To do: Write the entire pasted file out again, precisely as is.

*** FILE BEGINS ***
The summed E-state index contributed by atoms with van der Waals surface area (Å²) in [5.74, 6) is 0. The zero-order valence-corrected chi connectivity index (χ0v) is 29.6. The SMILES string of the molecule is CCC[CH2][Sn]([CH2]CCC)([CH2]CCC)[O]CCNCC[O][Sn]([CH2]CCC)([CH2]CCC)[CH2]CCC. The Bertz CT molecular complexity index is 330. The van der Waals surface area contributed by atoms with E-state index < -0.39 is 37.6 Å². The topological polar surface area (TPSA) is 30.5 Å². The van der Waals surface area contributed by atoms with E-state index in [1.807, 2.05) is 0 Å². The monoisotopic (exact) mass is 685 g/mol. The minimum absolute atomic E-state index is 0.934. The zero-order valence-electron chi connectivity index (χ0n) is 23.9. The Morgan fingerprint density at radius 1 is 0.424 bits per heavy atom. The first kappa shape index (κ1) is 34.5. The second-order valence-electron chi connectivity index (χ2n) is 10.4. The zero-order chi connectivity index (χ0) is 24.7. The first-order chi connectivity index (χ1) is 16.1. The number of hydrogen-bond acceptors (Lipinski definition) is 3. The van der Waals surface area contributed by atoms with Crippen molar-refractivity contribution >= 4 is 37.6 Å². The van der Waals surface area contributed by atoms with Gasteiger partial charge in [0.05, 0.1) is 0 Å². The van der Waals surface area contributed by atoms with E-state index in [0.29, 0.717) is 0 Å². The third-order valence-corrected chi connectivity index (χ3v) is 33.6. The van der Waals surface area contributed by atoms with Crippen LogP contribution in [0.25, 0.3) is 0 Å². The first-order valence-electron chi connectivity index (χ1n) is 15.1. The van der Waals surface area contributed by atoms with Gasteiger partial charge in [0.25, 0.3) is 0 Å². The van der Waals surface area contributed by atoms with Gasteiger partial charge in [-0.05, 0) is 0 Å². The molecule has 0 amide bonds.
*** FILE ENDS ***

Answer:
The summed E-state index contributed by atoms with van der Waals surface area (Å²) in [5.74, 6) is 0. The zero-order valence-corrected chi connectivity index (χ0v) is 29.6. The SMILES string of the molecule is CCC[CH2][Sn]([CH2]CCC)([CH2]CCC)[O]CCNCC[O][Sn]([CH2]CCC)([CH2]CCC)[CH2]CCC. The Bertz CT molecular complexity index is 330. The van der Waals surface area contributed by atoms with E-state index < -0.39 is 37.6 Å². The topological polar surface area (TPSA) is 30.5 Å². The van der Waals surface area contributed by atoms with E-state index in [1.807, 2.05) is 0 Å². The monoisotopic (exact) mass is 685 g/mol. The minimum absolute atomic E-state index is 0.934. The zero-order valence-electron chi connectivity index (χ0n) is 23.9. The Morgan fingerprint density at radius 1 is 0.424 bits per heavy atom. The first kappa shape index (κ1) is 34.5. The second-order valence-electron chi connectivity index (χ2n) is 10.4. The zero-order chi connectivity index (χ0) is 24.7. The first-order chi connectivity index (χ1) is 16.1. The number of hydrogen-bond acceptors (Lipinski definition) is 3. The van der Waals surface area contributed by atoms with Crippen molar-refractivity contribution >= 4 is 37.6 Å². The van der Waals surface area contributed by atoms with Gasteiger partial charge in [0.05, 0.1) is 0 Å². The van der Waals surface area contributed by atoms with E-state index in [0.29, 0.717) is 0 Å². The third-order valence-corrected chi connectivity index (χ3v) is 33.6. The van der Waals surface area contributed by atoms with Crippen LogP contribution in [0.25, 0.3) is 0 Å². The first-order valence-electron chi connectivity index (χ1n) is 15.1. The van der Waals surface area contributed by atoms with Gasteiger partial charge in [0.25, 0.3) is 0 Å². The van der Waals surface area contributed by atoms with Gasteiger partial charge in [-0.05, 0) is 0 Å². The molecule has 0 amide bonds.